WHAT IT MEANS:
- INDICATOR: September Job Openings, Hires and Layoffs and Weekly Jobless Claims
- KEY DATA: Openings: +149,000; Hires: -32,000; Layoffs: -47,000; Quits: -51,000/ Claims: unchanged
- IN A NUTSHELL: “Firms are still willing to look for people but unwilling to hire them.”
Last week’s strong employment report put to rest the idea that the job market was softening. The three-month average may be below the 2014 average, but it is similar to pace seen in 2012 and 2013. The feeling, though, is that we should be doing better.
One reason I have proffered is that firms are simply unwilling to pay up to get the workers they need and today’s JOLTS report reinforced that view. Job openings rebounded from a surprising August decline and they are closing in on the July record high. Openings are sky-high in professional services, health care and restaurants and hotels.
In contrast, construction firms are getting all the workers they want, but that may be due to truckers getting off the road and into the building trades. Despite the growing number of open requisitions for employees, hiring has not picked up at all this year. Firms are coping by limiting the number of terminations.
The separations rate is well below the last expansion’s pace. Firms are also benefiting from the unwillingness of workers to leave their jobs. The quit rate is going absolutely nowhere.
A further indication of the tight labor market was the continued low level of jobless claims. This reinforces the data from the layoffs section of the JOLTS report.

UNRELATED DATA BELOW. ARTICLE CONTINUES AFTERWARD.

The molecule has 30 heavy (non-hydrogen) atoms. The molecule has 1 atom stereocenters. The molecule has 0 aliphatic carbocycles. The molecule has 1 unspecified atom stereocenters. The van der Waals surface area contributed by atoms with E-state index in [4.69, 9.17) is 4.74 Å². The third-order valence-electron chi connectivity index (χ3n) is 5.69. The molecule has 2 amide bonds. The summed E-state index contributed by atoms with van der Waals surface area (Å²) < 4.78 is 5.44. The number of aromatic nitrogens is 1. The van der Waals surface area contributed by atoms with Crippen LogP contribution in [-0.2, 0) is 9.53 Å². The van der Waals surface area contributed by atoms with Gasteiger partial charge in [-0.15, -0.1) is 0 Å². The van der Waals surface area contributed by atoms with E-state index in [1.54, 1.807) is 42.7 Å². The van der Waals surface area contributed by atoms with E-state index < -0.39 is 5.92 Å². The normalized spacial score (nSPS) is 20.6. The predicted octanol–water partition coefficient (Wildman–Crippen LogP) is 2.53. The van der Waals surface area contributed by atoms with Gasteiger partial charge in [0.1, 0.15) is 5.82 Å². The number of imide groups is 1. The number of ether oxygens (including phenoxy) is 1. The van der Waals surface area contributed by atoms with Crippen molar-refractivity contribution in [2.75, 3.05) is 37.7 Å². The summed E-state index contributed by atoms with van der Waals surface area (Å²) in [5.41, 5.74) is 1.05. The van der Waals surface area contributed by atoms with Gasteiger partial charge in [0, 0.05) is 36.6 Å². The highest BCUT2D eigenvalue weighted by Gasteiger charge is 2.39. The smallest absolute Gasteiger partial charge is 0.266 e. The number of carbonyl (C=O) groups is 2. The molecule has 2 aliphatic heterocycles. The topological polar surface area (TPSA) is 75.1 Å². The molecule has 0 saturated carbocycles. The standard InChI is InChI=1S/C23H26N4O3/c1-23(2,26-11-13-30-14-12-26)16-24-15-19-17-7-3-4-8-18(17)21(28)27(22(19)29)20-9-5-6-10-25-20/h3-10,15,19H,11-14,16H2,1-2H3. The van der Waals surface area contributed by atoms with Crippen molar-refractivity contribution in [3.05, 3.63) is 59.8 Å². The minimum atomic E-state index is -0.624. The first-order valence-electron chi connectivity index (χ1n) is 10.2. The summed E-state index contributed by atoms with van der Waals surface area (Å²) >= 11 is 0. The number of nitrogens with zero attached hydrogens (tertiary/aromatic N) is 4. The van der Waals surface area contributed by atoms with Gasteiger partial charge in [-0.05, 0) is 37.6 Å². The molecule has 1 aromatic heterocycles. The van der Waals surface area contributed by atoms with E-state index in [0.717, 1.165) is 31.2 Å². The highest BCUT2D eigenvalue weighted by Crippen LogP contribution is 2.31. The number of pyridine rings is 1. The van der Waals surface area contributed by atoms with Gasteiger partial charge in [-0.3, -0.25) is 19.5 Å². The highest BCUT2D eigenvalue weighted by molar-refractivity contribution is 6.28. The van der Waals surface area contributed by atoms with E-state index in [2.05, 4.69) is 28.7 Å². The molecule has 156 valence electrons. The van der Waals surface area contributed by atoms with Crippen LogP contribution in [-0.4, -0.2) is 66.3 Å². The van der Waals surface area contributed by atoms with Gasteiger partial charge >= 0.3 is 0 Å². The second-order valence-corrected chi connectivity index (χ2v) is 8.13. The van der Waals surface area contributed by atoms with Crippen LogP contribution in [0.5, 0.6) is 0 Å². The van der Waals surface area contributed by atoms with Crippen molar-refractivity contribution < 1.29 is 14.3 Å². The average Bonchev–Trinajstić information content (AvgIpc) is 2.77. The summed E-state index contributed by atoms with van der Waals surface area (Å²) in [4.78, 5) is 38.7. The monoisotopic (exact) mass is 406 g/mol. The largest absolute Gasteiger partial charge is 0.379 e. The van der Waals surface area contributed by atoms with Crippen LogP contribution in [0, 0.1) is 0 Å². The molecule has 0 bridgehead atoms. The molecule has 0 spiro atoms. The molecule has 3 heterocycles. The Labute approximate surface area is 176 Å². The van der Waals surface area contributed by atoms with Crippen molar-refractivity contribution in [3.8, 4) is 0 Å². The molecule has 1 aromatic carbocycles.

MARKETS AND FED POLICY IMPLICATIONS:
The Fed members are out in force and they are pretty much on the same page. The Tower of Economic Babble seems to be telling the world that it is ready to raise rates in December. Of course, we still have to get past the November jobs report that will be released on December 4th, but the likelihood that the data will be so weak that the Fed will punt once again is small. However, when you are talking about a group of policymakers that make data the driving force in decisions, you just never know.
And that is why I am on this anti-data driven kick.
Seriously, should one number really change anyone’s thinking at this point? Please! If you watch the data day in, day out, you know that crazy numbers happen. Thus, the idea that some Fed members are still saying that the data over the next four weeks will determine the decision at the December 15-16 FOMC meeting, makes me crazy.
Tirades aside, the Fed is likely to begin the process of normalizing rates in December and it is better to start debating how fast rates will rise rather than when they will first be increased. Everyone agrees that a move at every meeting is out, at least for quite a while.
My thought is that a 25 basis point increase every other meeting is just fine. With eight meetings a year, we are talking about just one percentage point over the year. If the economy cannot stand a rate increase of 8.33 basis points per month or 2 basis points per week, then there is no hope.
So the second question becomes when will the Fed start moving every meeting? Actually, that is what we really should be discussing. It will happen when inflation is near or at its target. Given the tight labor markets and the extreme need to fill open positions, wage gains will have to accelerate.
I think that occurs next year, so let me start the debate with the suggestion that by late 2016, the Fed will be switching into rate hike high gear – if you call a 25 basis point increase each meeting high gear.
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